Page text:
The other book I finished is a short story collection by George Saunders, The Tenth of December. The book isn’t due out until January 2013, but I won a copy on LibraryThing. I read Saunders’s first story collection CivilWarLand in Bad Decline a long time ago and liked it very much, and I was surprised to see that the first few stories are in a different vein than those in the first book: they are straightforwardly realistic, whereas his stories are typically absurd, wacky, often futuristic in a Brave New World kind of way. About halfway through the collection, though, the stories switched into his typical non-realistic mode, and I felt I was back in familiar territory. I liked the stories, whether realistic or not. They sometimes got a little too close to false sentimentality, but most of the time, Saunders gives you characters in trouble, pathetic, difficult people, and he makes you care about them. The stories are often about difficult family relationships: parents who mess up their kids, messed up kids dealing with dealing with their messed up parents. Husband/wife relationships gone bad. Sometimes they are about exploitive work situations that force people to make impossible choices. They are all about people in deep trouble, trying to figure out who they are and clinging to some vestige of their humanity.

Oh, if you like essay collections, I highly, highly recommend George Saunders’s The Braindead Megaphone. It’s excellent.

Just last night I started reading Kate Atkinson’s Behind the Scenes in the Museum and am only a few pages in. I didn’t love her book Case Histories, but I’ve heard enough good things about her non-Jackson Brodie books that I wanted to give her another try.

Finally, here’s the latest pregnant belly photo, at 17 weeks (there are always books and a bike in the background of these things, aren’t there!):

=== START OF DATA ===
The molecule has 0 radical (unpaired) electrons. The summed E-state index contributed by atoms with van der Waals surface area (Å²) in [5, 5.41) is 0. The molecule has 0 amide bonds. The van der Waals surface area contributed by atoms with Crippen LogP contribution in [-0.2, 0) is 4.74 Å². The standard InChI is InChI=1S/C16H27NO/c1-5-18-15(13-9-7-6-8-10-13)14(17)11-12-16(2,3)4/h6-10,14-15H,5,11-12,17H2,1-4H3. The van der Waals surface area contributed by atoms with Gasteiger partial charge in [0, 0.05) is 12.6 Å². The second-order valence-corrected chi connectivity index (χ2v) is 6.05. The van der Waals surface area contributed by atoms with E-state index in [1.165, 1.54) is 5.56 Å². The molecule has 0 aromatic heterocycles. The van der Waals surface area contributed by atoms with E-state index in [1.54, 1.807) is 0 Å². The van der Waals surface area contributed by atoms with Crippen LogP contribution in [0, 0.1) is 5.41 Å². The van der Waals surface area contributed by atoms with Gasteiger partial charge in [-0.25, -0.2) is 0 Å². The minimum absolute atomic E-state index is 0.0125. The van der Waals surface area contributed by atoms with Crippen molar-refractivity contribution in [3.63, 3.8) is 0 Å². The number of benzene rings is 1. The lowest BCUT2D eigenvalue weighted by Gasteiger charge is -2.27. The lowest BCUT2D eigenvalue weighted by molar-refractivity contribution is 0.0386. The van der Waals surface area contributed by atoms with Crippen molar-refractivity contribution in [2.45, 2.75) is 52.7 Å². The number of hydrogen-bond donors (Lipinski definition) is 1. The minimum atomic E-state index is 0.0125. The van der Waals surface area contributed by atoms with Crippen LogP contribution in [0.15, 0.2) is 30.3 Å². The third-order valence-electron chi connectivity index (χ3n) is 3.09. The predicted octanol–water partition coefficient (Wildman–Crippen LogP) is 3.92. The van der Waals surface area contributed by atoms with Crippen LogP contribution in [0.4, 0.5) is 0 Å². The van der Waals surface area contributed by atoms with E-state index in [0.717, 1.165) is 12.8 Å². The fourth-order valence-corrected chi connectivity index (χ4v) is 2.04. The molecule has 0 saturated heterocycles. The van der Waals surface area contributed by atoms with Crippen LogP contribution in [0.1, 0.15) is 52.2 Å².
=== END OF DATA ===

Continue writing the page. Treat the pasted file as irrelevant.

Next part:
This week is the beginning of the semester — not of classes, but of the meetings that lead up to classes. So my life will soon get much busier. Sigh.

Have a great week everyone!

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Updates: 8/20/2012

I got back yesterday from my mystery book group meeting in Vermont, and it was a lovely time. Hobgoblin and I arrived on Friday afternoon and had some time to hang out, rest, and chat with our hosts (I guzzled limeade while the others drank martinis — I will certainly enjoy getting back to my moderate social drinking when this pregnancy is over!). Saturday involved a trip to the local farmer’s market in the morning, complete with bluegrass music, and a group excursion to Northshire Bookstore in the afternoon. We all brought home something; in my case, I found a used copy of Mark Doty’s memoir Heaven’s Coast, which I was thrilled to find after falling in love with his book Dog Years. We also bought our first children’s book, Tales from Old Ireland. The first of many more to come, I’m sure!

The book discussion Saturday evening was good, as it always is. Feelings were mixed about Sara Paretsky’s novel Hard Time, some really liking it and others finding it difficult to get through. Many people felt that Paretsky’s depiction of the prison system was the most powerful part of the book and the place where her writing really took off. It was clear that she has a passion for social justice, and when this passion lets loose, the writing gets stronger. The plot felt contrived, though, and we spent a lot of time talking about various plot points that seemed absurd. The mystery itself didn’t seem to work very well.

We also spent a lot of time talking about the news that John Banville/Benjamin Black will write a new Philip Marlowe book. Opinion here is very mixed as well, largely because many, although not all of us, strongly disliked Black’s novel Christine Falls and got the feeling that Black doesn’t have a whole lot of respect for the mystery genre. It’s my feeling that I might like John Banville’s version of Marlowe better than Benjamin Black’s, but we’ll see what happens.

And then Sunday morning we all headed home and back to regular life, which for me includes finalizing my classes for this fall. I will spend some time today thinking about how I will teach E.M. Forster’s Passage to India in my new online class.

As for other reading from the past week, I finished Gillian Flynn’s Gone Girl and liked it very much. I don’t want to say very much about it, as it’s a book that should be read with no preconceptions, but it was extremely absorbing, entertaining, and satisfying. I liked that it had a focus on writing and how writing shapes our identity and how other people think about us (and on how crime cases are solved). It’s a book that gets you to think about narration and how much to trust what you are told. The book reminded me a bit of Patricia Highsmith’s The Talented Mr. Ripley in the sense that it left me with a vague sense of dread and anxiety the entire time I was reading it — a feeling that sounds bad, but isn’t entirely. It’s a sign of a powerful book, I suppose, that it can grip the reader so tightly.